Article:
When you’re trying to get ahead financially it can be easy to look at only the large expenses in your budget, and focus your attentions on finding ways to cut those.
Some have said, however, that keeping your focus only on the big things is a big mistake.
In order to get ahead you should focus on the whole financial picture – the big and the small expenditures in your budget.
The Latte Factor®
In his book The Automatic Millionaire author David Bach coins the term “The Latte Factor®” to focus on how if you want to “finish rich” in retirement you can simply redirect spending on small discretionary budget items (things like your daily latte, bottled water or cigarettes) towards spending on yourself.
Cut back on discretionary items, and spend that money instead on savings for retirement.
Here’s how he explains it on his site:
The Latte Factor® is based on the simple idea that all you need to do to finish rich is to look at the small things you spend your money on every day and see whether you could redirect that spending to yourself. Putting aside as little as a few dollars a day for your future rather than spending it on little purchases such as lattes, bottled water, fast food, cigarettes, magazines and so on, can really make a difference between accumulating wealth and living paycheck to paycheck. We don’t even realize how much we’re actually spending on these little purchases. If we did think about it and change our habits just a little, we could actually change our destiny.
So if you want to finish rich Bach suggests that you should:
- Identify small things you spend money on every day, or regularly.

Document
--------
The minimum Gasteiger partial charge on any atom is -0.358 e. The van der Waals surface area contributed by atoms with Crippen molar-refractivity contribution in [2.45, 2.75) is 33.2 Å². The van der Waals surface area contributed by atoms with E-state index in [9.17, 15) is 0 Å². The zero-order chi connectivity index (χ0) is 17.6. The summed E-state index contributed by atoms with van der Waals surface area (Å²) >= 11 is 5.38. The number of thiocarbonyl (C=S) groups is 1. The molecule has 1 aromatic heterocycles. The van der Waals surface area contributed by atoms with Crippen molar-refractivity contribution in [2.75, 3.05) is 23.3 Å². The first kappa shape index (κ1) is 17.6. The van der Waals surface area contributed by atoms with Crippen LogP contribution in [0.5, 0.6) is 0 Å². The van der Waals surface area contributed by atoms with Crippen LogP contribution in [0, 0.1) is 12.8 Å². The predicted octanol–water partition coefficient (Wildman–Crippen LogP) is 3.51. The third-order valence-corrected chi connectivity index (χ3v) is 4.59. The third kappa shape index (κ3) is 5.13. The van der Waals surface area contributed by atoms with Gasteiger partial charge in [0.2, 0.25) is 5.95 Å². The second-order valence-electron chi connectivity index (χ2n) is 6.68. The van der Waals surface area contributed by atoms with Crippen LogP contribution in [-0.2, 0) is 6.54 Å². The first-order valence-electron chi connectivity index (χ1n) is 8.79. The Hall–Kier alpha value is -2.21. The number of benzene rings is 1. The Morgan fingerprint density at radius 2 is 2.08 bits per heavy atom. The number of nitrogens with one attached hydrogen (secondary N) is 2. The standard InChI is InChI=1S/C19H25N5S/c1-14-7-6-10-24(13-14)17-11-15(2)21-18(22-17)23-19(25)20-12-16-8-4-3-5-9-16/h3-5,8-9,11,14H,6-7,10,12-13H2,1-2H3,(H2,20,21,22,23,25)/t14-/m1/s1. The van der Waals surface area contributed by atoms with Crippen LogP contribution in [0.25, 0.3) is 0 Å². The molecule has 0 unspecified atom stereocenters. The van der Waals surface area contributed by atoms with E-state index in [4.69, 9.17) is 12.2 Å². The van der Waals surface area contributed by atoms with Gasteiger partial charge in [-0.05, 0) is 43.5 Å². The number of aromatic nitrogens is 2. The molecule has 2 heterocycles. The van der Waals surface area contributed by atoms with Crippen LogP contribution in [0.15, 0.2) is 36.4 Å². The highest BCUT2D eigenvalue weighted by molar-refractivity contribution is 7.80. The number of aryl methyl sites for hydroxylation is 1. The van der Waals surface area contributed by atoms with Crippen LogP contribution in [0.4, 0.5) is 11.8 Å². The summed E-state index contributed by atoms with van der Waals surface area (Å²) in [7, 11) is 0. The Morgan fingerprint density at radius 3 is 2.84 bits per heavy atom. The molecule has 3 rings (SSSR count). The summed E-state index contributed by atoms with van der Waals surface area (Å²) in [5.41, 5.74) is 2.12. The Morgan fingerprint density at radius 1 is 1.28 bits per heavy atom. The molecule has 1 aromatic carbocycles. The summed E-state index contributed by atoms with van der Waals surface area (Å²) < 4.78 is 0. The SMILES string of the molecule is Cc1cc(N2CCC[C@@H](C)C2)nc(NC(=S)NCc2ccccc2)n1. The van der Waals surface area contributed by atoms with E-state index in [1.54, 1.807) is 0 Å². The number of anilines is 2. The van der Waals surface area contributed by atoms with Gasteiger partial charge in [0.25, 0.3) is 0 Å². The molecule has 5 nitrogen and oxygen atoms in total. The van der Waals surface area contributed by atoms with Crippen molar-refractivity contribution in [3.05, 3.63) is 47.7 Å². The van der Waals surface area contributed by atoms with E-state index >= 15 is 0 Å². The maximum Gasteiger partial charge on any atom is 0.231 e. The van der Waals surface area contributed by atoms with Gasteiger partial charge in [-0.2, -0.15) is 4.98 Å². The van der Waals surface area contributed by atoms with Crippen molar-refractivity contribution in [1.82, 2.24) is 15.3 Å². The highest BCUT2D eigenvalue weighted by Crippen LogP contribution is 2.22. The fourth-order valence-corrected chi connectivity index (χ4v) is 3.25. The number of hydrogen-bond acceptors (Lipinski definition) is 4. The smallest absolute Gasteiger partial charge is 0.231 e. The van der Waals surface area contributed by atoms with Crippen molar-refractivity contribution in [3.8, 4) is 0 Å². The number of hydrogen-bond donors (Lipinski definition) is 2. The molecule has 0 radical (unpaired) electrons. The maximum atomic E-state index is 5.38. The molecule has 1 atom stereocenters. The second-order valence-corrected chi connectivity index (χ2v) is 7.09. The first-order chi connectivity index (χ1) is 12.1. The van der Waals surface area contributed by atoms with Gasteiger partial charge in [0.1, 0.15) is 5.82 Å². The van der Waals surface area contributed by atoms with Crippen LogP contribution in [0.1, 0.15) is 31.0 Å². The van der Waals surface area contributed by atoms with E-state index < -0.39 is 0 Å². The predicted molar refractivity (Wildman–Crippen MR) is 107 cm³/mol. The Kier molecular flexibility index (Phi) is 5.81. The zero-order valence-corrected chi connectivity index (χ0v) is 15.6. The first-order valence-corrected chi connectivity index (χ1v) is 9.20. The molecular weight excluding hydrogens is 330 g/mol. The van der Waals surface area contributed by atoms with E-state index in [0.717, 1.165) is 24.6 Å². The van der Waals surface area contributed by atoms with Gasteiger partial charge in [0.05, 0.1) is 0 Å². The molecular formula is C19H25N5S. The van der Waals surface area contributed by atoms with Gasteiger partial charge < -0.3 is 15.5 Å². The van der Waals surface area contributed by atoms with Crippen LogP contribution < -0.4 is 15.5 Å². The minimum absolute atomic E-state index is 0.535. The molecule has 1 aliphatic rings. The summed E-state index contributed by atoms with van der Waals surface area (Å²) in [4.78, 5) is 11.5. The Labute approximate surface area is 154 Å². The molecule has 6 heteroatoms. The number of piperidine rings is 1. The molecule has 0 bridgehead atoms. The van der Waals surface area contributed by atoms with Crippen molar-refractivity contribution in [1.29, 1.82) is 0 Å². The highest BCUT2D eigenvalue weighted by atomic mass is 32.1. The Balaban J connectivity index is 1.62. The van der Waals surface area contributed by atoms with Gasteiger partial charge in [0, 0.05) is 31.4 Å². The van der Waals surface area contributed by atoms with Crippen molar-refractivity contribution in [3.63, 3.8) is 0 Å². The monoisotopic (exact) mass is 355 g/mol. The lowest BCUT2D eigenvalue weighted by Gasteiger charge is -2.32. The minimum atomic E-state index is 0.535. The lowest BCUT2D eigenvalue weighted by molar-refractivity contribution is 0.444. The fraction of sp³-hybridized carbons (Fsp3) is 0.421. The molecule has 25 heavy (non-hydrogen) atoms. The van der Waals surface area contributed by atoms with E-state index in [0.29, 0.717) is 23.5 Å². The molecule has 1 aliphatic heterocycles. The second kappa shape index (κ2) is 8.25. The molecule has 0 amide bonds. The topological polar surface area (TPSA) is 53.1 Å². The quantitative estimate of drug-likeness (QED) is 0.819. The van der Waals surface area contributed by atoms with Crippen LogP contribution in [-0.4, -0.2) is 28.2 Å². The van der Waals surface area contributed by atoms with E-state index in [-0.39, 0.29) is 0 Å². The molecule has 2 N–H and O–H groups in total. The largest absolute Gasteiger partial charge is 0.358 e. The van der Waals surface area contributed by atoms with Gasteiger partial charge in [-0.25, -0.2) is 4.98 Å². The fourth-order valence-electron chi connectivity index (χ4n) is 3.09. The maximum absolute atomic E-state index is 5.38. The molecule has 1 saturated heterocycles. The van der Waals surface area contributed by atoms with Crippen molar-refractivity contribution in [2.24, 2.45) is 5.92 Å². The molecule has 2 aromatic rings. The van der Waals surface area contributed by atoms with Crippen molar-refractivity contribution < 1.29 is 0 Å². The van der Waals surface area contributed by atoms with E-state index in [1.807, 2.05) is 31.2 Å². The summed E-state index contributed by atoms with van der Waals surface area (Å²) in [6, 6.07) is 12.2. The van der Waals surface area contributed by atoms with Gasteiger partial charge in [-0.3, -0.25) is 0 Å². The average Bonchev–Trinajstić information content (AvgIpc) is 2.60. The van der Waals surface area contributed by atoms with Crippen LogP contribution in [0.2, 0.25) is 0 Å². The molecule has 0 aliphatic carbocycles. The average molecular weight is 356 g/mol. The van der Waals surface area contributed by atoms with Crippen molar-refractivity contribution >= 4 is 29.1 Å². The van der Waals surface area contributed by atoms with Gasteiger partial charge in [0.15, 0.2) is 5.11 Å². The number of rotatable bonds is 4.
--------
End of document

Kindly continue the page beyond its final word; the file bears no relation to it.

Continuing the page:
- Figure out if you could redirect that spending to a savings goal, and then do it.
- Over time those small savings amounts add up.
Changing your habits even just a little bit over time can mean big changes in your financial future. Here’s a discussion we had surrounding The Latte Factor® on a recent Money Mastermind Show.
Small Savings Amounts Add Up Quick
On his site David Bach has a “The Latte Factor® Calculator” that helps to illustrate just how much those small savings amounts can add up to over time.
For example, if I were to redirect a regular daily $5 coffee habit to savings (more like $5.50 in my area for specialty drinks), over time those small dollar amounts would add up. Here’s the breakdown of how $5 daily, weekly and monthly coffees redirected to savings will grow over time at a conservative 6% rate of interest. At a return of 6%, those daily small $5 savings amounts add up to $299,387.02 over 40 years.
If you only nix one $5 weekly coffee for a contribution, even that will lead to $42,652.40 over 40 years. Still a significant amount of money.
Your Latte Factor May Be An “Eating Out Factor” (Or Something Else)
While the name “The Latte Factor®” is catchy, I think for many their “factor” that causes them to overspend may not necessarily be a morning coffee. Their money leaks may be in another area.
I know for years our family has had an “eating out factor”. We would each spend $5-10 to eat out just about every day of the week. If instead we had been making our lunches and bringing them to work, I shudder to think how much money we could have saved. The key is to sit down and figure out where your weak areas are. Some of the more common areas for money leaks to arise:
- Eating out: Eating out every day can add up quickly, $5-10/day can add up to $300/month or more! Over 30 years that could mean in excess of $300,000 at 6% interest! This has been one of our problem areas.
- Coffee and/or snacks: Having a daily coffee, energy drink or donut can easily cost you $5-7/day. That can add up over time!
- Books, magazines, music downloads: While most people probably don’t buy books or magazines daily, even buying a few in a month can add up to the equivalent of a few dollars a day.
- Unused services: Often we’re paying for a higher level of service than we need, or we’re paying for features that we’re not using. Find those extra features, products or services that you don’t need, and cancel them! That can add up to quite a bit of extra cash to invest!